At one time, deep back in the swirling mists of time, Polaroid was like the Apple of photography, not only making the best stuff but also inventing new ways to do things. Now, the brand is nothing but a label slapped onto a bunch of crap by the current owner.
But that doesn’t mean that there’s nothing amazing going on in the analog instant film world. Take a look at the Impossible Project’s FPU (Film Processing Unit), an amazing gadget that marries your iPhone to real, instant analog photos.
You can easily get your iPhone photos printed via any number of services, but none of them are instant, in the way that Polaroid photos are instant (well, with Polaroids you waited a minute or two, and with Impossible’s film stock you really need to stash the print in a lightproof box for a half hour or so, but still). The FPU (which puts the “p” in “FU”!) is a contraption which snaps pictures of the retina screen of your iPhone and prints them onto Polaroid film.
No waiting for the postman, no crappy, embarrassingly bad digital prints from the official Polaroid “ZINK” printers, and no need to add Instagrammatical filters beforehand.
Impossible will launch the project on Kickstarter sometime today, and you might want one just to get ahold of what looks to be an exquisitely retro piece of mechanical hardware. The unit opens up with a bellows to keep the iPhone the correct distance from the film, and there’s a specially-designed lens to focus on the screen. A dark-slide “shutter” is removed before exposure, and the companion app calculates the correct exposure time, powering on the iPhone’s screen to send the exact amount of light needed.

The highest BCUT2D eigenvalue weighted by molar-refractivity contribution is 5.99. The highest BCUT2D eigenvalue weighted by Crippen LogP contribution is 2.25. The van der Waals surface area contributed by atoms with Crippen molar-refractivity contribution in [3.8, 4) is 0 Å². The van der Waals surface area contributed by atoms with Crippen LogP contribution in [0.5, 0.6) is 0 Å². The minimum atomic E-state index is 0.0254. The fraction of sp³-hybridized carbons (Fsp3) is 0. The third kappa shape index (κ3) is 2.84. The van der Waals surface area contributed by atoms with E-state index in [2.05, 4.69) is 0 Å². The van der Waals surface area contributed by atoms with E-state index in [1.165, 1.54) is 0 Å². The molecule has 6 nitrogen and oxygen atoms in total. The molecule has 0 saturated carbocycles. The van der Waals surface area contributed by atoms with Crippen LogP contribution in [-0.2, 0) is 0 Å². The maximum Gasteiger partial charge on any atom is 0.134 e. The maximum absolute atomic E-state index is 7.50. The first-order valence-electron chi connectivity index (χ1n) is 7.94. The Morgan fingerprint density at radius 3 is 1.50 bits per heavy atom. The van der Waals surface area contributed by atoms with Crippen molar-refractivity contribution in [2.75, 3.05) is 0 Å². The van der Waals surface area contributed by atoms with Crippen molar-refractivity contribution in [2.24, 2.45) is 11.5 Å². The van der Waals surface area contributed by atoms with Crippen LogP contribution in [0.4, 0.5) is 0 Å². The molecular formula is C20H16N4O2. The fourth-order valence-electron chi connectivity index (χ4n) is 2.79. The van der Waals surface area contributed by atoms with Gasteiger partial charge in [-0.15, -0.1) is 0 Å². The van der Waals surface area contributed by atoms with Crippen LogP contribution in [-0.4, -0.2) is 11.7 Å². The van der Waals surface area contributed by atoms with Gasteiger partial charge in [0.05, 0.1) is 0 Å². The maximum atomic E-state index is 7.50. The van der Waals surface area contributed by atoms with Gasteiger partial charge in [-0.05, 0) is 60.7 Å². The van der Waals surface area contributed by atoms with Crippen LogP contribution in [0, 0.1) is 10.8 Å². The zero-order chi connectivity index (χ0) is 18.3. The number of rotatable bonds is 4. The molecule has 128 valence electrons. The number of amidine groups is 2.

Then the film is processed as it would be in any real Polaroid camera, leaving you with a weird-looking print. This seems to be a perfect marriage between the analog and digital worlds, letting you snap away with your iPhone — as usual — and only commit the best of your results to color-shifting paper.
The project is looking to raise $250,000, for a February 2013 launch. If the individual price is right, I might very well be pitching in.
- Thanks Marlene!